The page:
This is the first full half-year with Deringer Tessin Herrmann & Sedemund on board, and the first quarter with Bruckhaus Westrick Heller Löber. Sources claim that the latter dramatically cut its work in progress in the buildup to the merger.
But it is not just the magic circle firms that are benefiting from the buoyant global economy.
Denton Wilde Sapte, which also underwent a merger this year, has recorded its first half-year since its creation in February. It is believed to have grossed £60m, 3.8 per cent above budget. Like most firms, it has a phased budget to allow for seasonal variations and these figures include the slower summer months. Its overseas offices are marginally behind budget, although it has spent most of its first financial year bolstering both Denton International and its global offices.
Herbert Smith, whose financial year runs from the beginning of April, is on target to make £200m at its year end, a 20 per cent increase on the same period in 1999.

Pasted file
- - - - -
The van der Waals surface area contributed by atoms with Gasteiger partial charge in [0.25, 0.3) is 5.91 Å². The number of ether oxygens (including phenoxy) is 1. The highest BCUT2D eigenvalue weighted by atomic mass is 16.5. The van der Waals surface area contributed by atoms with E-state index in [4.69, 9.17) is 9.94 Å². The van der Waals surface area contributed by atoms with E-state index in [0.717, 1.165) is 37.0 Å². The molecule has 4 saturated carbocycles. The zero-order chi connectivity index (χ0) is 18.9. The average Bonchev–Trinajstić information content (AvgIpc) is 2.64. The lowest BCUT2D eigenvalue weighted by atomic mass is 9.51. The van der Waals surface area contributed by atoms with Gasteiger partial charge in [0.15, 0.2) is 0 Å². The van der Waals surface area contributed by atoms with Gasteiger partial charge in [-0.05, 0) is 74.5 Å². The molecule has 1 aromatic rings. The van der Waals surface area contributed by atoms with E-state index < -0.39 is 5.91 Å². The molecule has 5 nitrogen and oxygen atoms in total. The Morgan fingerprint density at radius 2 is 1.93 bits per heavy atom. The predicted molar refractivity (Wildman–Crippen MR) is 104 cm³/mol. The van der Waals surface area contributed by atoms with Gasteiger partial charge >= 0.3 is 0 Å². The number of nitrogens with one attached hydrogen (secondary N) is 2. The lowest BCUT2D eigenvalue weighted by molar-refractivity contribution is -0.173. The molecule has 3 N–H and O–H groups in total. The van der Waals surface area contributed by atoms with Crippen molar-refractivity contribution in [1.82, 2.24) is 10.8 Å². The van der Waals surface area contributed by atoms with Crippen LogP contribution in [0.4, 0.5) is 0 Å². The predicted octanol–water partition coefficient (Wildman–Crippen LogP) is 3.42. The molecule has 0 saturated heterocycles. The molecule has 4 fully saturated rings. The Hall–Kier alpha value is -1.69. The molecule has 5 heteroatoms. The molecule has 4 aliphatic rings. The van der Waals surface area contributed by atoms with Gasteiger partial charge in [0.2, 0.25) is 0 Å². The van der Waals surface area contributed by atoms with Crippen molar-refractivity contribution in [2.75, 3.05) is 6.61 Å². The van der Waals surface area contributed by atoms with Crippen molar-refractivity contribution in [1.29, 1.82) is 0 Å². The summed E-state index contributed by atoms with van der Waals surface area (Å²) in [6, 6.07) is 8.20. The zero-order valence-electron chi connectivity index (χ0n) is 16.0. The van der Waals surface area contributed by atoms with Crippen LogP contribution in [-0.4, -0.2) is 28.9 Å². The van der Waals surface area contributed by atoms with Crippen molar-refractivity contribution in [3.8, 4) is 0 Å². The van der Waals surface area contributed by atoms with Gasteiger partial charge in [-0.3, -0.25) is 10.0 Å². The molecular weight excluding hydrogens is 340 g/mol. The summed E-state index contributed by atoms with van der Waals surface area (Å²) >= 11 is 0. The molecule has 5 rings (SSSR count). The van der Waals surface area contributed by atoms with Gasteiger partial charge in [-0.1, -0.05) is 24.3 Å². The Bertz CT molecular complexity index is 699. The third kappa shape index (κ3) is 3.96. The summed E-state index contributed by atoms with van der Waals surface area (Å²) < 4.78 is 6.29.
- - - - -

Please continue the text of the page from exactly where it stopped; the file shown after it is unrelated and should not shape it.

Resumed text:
Simmons & Simmons has put a shaky 1999 firmly behind it. Turnover for its interim results is £70m - £12m up on the same period last year. The London corporate practice contributed £31.5m to the total amount.
Other interim results include DLA, which has seen a 26 per cent increase on the same period last year to £79.8m; CMS Cameron McKenna's interim turnover has risen from last year's £63.3m to £76m; SJ Berwin's figures have risen to £40m from £32m; Richards Butler's has increased by over 25 per cent from £29m last year; and Nabarro Nathanson is on course to hit its year-end target of £85m, while last year it reported £77m for the same period.